AskDefine | Define seraph

Dictionary Definition

seraph n : an angel of the first order; usually portrayed as the winged head of a child [also: seraphim (pl)]

User Contributed Dictionary

English

Etymology

plural seraphim, from Latin seraphim, from Hebrew שרף (saraf) "seraph".

Noun

  1. In the context of "Biblical": A six winged angel; the highest choir or order of angels in Christian angelology, ranked above cherubim, and below God. A detailed description can be found at the beginning of Isaiah chapter 6

Translations

highest order of angels

See also

Extensive Definition

A seraph (Heb. שׂרף, pl. שׂרפים Seraphim, lat. seraph[us], pl. seraphi[m]) is one of a class of celestial beings mentioned once in the Hebrew Bible (Tanakh or Old Testament), in Isaiah. Later Jewish imagery perceived them as having human form, and in that way they passed into the ranks of Christian angels. In the Christian angelic hierarchy, seraphim represent the highest known rank of angels.

Seraphim in Isaiah

Isaiah (6:1–3) records the prophet's vision of the Seraphim:
''"... I saw the Lord sitting upon a throne, high and lifted up; and His train filled the Hekhal (sanctuary). Above Him stood the Seraphim; each had six wings: with two he covered his face, and with two he covered his feet, and with two he flew."''
In the vision the seraphim cry continually to each other, '"Holy, holy, holy, is the Lord of hosts: the whole earth is full of His glory"' (vi.3). The "foundations of the thresholds" of the Temple were moved by the sound of their voices.
This is the sole occurrence of the word "seraphim" in the canonic Hebrew Bible as heavenly beings.
Seraph is translated "fiery flying serpent" from the Hebrew (it adheres with to burn to burn out) and is the word used for the serpents that bit the Israelites in the wilderness. Num. 21:6 "So the Lord sent fiery serpents among the people, and they bit the people; and many of the people of Israel died."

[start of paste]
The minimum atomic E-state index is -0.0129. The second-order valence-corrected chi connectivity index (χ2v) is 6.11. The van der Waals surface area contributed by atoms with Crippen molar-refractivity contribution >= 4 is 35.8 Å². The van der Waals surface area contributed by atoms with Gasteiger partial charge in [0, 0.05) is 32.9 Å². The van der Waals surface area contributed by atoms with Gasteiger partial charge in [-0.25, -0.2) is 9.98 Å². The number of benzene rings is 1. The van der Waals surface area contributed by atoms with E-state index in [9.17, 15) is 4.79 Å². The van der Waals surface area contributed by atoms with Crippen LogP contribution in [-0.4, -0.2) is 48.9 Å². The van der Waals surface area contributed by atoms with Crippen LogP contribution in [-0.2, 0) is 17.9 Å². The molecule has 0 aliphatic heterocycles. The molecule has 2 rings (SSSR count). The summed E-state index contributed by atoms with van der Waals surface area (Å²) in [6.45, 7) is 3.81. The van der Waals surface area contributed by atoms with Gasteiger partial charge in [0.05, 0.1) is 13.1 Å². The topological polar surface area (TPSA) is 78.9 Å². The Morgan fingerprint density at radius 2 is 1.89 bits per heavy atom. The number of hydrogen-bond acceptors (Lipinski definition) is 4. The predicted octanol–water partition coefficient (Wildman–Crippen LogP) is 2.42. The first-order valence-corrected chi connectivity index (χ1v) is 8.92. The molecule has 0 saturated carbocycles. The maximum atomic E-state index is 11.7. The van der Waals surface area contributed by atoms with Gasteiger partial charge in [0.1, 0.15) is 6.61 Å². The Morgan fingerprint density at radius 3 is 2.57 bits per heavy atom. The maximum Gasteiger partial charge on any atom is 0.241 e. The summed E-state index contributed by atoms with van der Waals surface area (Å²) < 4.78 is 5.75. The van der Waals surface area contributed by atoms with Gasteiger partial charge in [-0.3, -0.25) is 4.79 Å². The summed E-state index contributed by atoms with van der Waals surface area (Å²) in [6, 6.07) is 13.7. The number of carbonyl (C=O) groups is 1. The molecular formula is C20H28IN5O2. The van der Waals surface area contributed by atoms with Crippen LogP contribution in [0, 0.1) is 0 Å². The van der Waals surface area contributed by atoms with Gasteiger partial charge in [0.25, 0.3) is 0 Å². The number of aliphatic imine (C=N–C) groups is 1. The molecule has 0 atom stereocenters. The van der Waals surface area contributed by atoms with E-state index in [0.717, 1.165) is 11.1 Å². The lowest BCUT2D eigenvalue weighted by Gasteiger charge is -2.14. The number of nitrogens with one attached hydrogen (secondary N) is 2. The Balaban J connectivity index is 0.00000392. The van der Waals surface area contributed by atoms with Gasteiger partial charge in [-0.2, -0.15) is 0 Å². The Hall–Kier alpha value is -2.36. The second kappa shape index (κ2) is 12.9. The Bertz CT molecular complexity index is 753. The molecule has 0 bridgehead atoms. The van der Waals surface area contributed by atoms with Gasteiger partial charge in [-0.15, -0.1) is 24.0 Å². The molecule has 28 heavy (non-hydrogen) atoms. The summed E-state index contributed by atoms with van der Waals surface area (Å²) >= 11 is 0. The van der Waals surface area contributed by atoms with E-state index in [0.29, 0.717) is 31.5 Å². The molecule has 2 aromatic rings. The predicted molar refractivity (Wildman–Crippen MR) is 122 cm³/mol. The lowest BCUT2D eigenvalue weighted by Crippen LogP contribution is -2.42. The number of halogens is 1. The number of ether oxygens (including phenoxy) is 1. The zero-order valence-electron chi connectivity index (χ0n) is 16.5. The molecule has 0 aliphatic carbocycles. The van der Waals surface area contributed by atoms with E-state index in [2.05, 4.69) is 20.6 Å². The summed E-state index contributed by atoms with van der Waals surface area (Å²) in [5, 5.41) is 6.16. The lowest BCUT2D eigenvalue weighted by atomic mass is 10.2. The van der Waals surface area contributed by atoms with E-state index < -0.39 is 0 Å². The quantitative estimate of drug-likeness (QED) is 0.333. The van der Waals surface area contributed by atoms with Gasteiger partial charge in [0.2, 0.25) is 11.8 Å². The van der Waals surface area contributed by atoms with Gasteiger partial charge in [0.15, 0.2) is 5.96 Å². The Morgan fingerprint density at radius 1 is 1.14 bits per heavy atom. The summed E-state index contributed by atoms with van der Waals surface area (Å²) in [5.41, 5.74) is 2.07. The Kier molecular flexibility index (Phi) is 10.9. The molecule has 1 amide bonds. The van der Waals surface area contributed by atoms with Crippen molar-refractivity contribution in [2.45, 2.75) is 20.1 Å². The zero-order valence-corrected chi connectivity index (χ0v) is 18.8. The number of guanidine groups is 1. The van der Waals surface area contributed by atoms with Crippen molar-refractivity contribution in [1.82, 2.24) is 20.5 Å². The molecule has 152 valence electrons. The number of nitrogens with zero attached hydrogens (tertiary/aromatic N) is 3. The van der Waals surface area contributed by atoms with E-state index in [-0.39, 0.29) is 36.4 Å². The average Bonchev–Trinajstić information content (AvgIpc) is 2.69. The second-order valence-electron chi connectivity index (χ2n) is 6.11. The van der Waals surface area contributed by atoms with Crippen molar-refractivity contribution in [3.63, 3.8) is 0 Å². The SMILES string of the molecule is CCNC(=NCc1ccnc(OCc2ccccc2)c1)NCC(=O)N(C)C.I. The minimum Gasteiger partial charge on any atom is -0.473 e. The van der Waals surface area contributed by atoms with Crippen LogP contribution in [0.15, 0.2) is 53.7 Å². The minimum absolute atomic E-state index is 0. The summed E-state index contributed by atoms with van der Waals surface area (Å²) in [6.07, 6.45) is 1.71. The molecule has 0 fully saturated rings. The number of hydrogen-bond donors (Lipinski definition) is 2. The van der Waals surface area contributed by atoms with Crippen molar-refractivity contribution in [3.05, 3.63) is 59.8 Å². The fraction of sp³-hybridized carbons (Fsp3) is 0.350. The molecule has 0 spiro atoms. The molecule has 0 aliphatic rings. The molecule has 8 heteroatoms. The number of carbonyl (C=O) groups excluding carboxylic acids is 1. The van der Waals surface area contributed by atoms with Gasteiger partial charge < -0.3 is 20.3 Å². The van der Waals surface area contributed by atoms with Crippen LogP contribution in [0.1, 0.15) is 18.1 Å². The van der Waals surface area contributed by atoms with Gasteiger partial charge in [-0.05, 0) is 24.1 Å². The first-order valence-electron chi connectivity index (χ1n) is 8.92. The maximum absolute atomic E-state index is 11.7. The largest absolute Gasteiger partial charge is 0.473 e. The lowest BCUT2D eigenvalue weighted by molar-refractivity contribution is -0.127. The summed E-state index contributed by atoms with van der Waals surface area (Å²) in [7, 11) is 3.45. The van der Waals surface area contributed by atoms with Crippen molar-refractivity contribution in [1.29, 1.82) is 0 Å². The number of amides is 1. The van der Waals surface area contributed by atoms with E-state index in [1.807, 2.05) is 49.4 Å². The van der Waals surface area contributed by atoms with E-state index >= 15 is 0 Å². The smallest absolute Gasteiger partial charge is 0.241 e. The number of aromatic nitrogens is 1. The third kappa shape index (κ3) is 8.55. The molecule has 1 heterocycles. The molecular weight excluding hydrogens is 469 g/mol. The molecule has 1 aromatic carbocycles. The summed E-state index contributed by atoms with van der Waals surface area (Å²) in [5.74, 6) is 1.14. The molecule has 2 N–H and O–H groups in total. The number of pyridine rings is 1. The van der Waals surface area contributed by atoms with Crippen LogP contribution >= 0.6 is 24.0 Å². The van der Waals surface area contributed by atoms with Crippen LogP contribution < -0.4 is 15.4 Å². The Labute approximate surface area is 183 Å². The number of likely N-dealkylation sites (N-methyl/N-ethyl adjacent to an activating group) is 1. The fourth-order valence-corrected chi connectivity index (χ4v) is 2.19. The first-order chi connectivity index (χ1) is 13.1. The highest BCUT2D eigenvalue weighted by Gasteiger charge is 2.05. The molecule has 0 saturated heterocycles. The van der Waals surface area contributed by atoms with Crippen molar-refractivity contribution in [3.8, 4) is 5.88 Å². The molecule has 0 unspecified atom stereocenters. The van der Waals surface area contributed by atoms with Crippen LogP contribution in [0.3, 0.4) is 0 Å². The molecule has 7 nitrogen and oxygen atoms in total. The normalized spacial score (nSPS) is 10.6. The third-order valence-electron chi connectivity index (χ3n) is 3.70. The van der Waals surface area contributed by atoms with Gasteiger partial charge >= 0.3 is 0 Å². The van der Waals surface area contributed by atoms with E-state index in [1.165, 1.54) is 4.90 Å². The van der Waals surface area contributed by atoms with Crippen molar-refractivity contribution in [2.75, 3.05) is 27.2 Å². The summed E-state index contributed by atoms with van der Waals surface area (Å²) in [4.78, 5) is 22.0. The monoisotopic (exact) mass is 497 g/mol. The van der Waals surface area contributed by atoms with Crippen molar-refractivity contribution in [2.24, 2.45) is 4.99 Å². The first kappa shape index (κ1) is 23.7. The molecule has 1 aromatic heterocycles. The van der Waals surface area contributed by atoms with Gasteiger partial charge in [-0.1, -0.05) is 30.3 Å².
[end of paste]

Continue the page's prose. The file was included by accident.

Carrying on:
Seraphim in Judaism

Seraphim are part of the angelarchy of Orthodox Judaism, and Isaiah's vision is repeated several times in daily Jewish services, including at Kedushah prayer added as part of the repetition of the Amidah and in several other prayers as well.
Seraphim occupy the fifth rank of ten ranks of angels in Maimonides' exposition of the Jewish angelic hierarchy.
Conservative Judaism retains the traditional belief in angels, including references in the liturgy, although a literal belief in angels is by no means universal among Conservative Jews.
Reform Judaism and Reconstructionist Judaism generally do not believe in angels, although they may retain references for metaphorical purposes.

Seraphim in Christianity

The Seraphim and the Cherubim are, in Christian theology, two separate types of angels. The descriptions of the Seraphim, Cherubim and Ophanim are often similar, but still distinguishable.

Seraphim in Christianity

In medieval Christian neo-Platonic theology, the Seraphim belong to the highest order, or angelic choir, of the hierarchy of angels. They are said to be the caretakers of God's throne, continuously singing Kadosh, Kadosh, Kadosh, i. e. "holy, holy, holy"—cf. "Holy, Holy, Holy is the Lord of Hosts, the whole earth is full of His Glory" (Isaiah 6:3). This chanting is referred to as the Trisagion.
Dionysius the Areopagite in his Celestial Hierarchy (vii), helped fix the fiery nature of seraphim in the medieval imagination. It is here that the Seraphim are described as being concerned with keeping Divinity in perfect order, and not limited to chanting the trisagion. Taking his cue from writings in the Rabbinic tradition, he gave an etymology for the Seraphim as "those who kindle or make hot":